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Java Patch May Be Just a Finger in the Dam

Java Patch May Be Just a Finger in the Dam

Oracle scrambled last week to patch up a dangerous hole in Java -- a notorious root kit that was in the process of being upgraded by its makers. However, Java flaws are surfacing regularly enough that some security experts recommend users dump the technology entirely if they don't use it frequently.

By John P. Mello Jr.
09/04/12 5:00 AM PT

Oracle acted swiftly last week to close a zero-day vulnerability in its Java technology, but given Java's track record, that patch is just one hit in a long game of wackamole played with hackers.

A number of security companies discovered the vulnerability over the weekend of Aug. 25. They noticed that a popular and notorious root kit, Blackhole, was being upgraded by its malevolent authors to exploit the Java flaw that hadn't appeared on the radar of malware fighters before.

The vulnerability was so severe that many security firms recommended turning off Java entirely.

Oracle quickly released an out-of-cycle patch for the problem, a rarity by the company. "We've tested the patch and it works," Chris Astacio, manager of security research at Websense told TechNewsWorld. "It doesn't allow exploitation."

Attacks on Java are nothing new, he noted. "Java has been the No. 1 vector of attack for exploit kits," he said. "Your mass attacks are most of the time going to use Java vulnerabilities to try and drop malware on client machines."

For that reason, some security experts recommend turning off Java if you don't use it. "If you have no purpose for Java, then absolutely remove it from your computer because there have been multiple instances with Java where there have been zero days in the past," Astacio explained.

New BIOS Security Guides Proposed

New guidelines for securing the firmware that provides basic instructions to computer servers -- the Basic Input/Output System (BIOS) -- are being proposed by the National Institute of Standards and Technology (NIST), the nation's oldest physical science laboratory.

NIST adopted similar guidelines for PCs last year, but based on the comments submitted by interested parties then, it was clear servers needed their own guides, according to the author of the server proposal, Andrew Regenscheid, a math researcher and project leader at NIST's Computer Security Division.

"Servers have different architectures than laptop and desktop computers," he told TechNewsWorld.

"Servers, to facilitate management, often have other mechanisms for updating the BIOS than what laptop and desktop computers have," he added.

Processes by which a BIOS is updated are juicy targets for hackers.

Although BIOS attacks have been relatively rare in the past, they have been a source of concern in recent times, Regenscheid noted. "We're seeing more people in the security community looking at this and more attacks in the real world," he said.

NIST is collecting comments on the guidelines from the public until Sept. 14. Final guides are expected three to six months after the close of the comment period.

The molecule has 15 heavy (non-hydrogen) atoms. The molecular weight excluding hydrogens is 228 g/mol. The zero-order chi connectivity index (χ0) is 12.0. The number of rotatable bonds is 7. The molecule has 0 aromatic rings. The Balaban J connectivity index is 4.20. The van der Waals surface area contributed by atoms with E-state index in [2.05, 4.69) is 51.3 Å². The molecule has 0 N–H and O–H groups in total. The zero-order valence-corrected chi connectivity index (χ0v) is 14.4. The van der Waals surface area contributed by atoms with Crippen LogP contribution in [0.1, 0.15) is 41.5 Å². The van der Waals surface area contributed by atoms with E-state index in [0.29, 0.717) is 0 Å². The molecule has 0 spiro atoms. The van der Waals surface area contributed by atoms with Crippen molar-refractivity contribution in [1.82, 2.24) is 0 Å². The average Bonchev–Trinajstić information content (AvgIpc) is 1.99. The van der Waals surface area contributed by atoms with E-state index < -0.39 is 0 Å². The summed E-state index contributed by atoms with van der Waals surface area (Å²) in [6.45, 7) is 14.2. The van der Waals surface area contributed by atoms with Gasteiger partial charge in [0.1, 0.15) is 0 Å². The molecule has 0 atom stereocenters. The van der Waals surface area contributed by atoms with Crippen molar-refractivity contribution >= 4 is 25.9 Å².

Are Silent Updates Secure?

From now on, the Mozilla Foundation's Firefox browser will update itself silently in the background on its users' computers. While the feature may be considered a convenience to individual users, it may present some problems for organizations.

Critics contend that many enterprise systems will have to be reconfigured to accommodate background updating, which creates a danger that hackers could subvert the update system and gain backdoor access to the computers on the system.

Mozilla Partner Channel Manager Kev Needham discounted those concerns to TechNewsWorld. "Additionally, Enterprise IT groups that need to control updates usually distribute a custom build of Firefox," he said.

Silent updates after initial user approval are becoming more common, according to Philip Lieberman, CEO of Lieberman Software. "This trend does make sense since most users are not in a great position to make these decisions, and turning off updates can be pretty terrible for them," he told TechNewsWorld.

Breach Diary

  • Aug. 28: The University of Rhode Island shut down a College of Business Administration server after personal information of more than 1,000 faculty and students was compromised. Information included names, birth dates, Social Security numbers and some compensation information of faculty members.
  • Aug. 29: A federal court rejected BancorpSouth's argument that a customer, Choice Escrow and Title, was at fault for a data breach that resulted from $440,000 being siphoned from company's account because it allowed hackers to obtain legitimate login credentials.
  • Aug. 29: Raynaldo Rivera, 20, an alleged hacker involved in the 2011 Sony Pictures data breach, was arrested by the FBI. Rivera faces a maximum sentence of 15 years in prison for the Lulzsec attack that Sony says cost the company $600,000.
  • Aug. 30: Cancer Care Group reported sensitive information on 55,000 patients may have been compromised when backup media in a laptop bag was stolen from an employee's car in July. Information included patient names, addresses and some details of treatment.
  • Aug. 31: Data breaches among public sector organizations in the United Kingdom increased to 188 in 2012 from 11 in 2007, according Freedom of Information data obtained by Imation. Total breaches for all sectors for 2012 is currently 821, the company reported.

Calendar


John Mello is a freelance technology writer and former special correspondent for Government Security News.


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